On January 20, 2022, Richardson was fined $3,000 (plus lawyers’ fees). In response to this court ruling, Richardson wrote on his Twitter account: “Thank you for your prayers. I have been overwhelmed at the outpouring of support in prayer that I have received in the last few days. Praise God for a wonderful outcome: That I was allowed to address the court in Jesus’ name, and that I came away with a very small fine.”
In 2021, Pastor Steve Richardson of Faith Presbyterian Church in Tillsonburg, Ontario, was initially charged with two counts of exceeding the 10-person limit for church services that were conducted in the church building. Other charges were brought against Richardson for holding services outside. Each charge had a maximum sentence of one year imprisonment and a fine of up to $100,000, bringing the potential total to six years imprisonment and $600,000 in fines.
Here is an update on Pastor Richardson’s case: On January 20, 2022, Richardson was fined $3,000 (plus lawyers’ fees). In response to this court ruling, Richardson wrote on his Twitter account: “Thank you for your prayers. I have been overwhelmed at the outpouring of support in prayer that I have received in the last few days. Praise God for a wonderful outcome: That I was allowed to address the court in Jesus’ name, and that I came away with a very small fine.”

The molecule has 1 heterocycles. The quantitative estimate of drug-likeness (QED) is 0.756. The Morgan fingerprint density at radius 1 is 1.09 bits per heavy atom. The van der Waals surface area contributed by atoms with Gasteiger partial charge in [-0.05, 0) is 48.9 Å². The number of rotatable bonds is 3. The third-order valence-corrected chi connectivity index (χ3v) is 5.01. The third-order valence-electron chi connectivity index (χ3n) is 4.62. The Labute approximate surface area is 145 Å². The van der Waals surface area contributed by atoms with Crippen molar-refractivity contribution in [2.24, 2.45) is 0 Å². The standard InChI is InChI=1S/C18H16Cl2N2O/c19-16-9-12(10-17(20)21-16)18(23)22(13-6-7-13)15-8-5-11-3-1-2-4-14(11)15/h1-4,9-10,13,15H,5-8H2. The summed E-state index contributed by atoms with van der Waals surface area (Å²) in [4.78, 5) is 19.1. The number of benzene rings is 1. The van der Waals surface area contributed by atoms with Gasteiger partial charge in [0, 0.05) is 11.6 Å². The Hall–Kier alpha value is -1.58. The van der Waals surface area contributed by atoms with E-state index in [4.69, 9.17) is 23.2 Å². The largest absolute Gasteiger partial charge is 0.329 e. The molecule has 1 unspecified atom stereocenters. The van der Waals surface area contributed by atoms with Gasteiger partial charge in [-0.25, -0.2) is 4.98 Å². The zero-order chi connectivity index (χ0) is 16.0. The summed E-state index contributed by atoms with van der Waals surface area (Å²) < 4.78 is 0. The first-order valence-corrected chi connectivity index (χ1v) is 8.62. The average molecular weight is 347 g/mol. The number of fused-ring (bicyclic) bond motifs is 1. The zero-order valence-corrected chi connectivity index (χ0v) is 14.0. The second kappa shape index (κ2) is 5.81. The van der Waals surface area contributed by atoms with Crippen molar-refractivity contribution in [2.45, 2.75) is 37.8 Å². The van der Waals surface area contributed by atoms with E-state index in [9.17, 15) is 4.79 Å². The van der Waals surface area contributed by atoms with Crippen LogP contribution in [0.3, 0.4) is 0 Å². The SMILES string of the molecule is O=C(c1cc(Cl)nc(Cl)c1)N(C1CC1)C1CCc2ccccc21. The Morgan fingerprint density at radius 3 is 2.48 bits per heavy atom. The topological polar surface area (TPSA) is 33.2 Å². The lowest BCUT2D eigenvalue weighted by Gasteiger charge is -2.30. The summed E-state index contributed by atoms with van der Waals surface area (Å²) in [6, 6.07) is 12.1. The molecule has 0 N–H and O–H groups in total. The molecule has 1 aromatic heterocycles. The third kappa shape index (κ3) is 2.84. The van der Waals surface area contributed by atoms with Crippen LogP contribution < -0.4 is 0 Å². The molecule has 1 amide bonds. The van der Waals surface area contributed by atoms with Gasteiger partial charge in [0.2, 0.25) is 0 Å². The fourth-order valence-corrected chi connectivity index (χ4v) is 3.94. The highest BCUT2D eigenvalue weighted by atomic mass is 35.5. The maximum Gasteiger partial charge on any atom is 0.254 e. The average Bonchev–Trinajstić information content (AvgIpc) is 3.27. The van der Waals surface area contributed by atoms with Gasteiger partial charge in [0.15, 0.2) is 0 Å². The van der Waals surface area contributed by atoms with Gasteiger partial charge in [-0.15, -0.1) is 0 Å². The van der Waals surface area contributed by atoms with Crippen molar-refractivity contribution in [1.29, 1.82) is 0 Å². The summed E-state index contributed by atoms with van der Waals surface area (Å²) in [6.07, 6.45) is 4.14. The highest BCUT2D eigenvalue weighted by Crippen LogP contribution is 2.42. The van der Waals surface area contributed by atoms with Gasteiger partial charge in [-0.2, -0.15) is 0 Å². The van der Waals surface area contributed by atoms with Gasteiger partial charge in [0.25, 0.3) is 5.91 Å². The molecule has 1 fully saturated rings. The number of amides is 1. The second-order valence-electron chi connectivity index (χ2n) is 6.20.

Richardson detailed more about his experiences on his blog:
I want to offer here a brief update regarding my court case. I do so with a measure of trepidation. I have heard some say that if I believe my cause is just I should just quietly accept the penalty. Some might think my updates have been motivated by pride. They may feel that what I have done – in keeping my church open – was wrong and that spreading the word about my charges is self-serving and arrogant. I can say this with a fair degree of certainty. Such men do not know my heart. If they did I expect they would find it worse even then they believe. I am nowhere near the man I would like to be, and if there is anything praiseworthy in me it is by the grace of God. The truth is I am probably far more proud than I know. Though I want to eschew pride, and while I desire humility, pride seems strangely natural to sinful men. But I also know what motivated me through 2020 and 2021; and I can say that at every step I acted in faith, with sincerity and with an eye to the glory of God. I can only hope and pray that I have not gotten in the way of the honour and praise that belongs only to Him.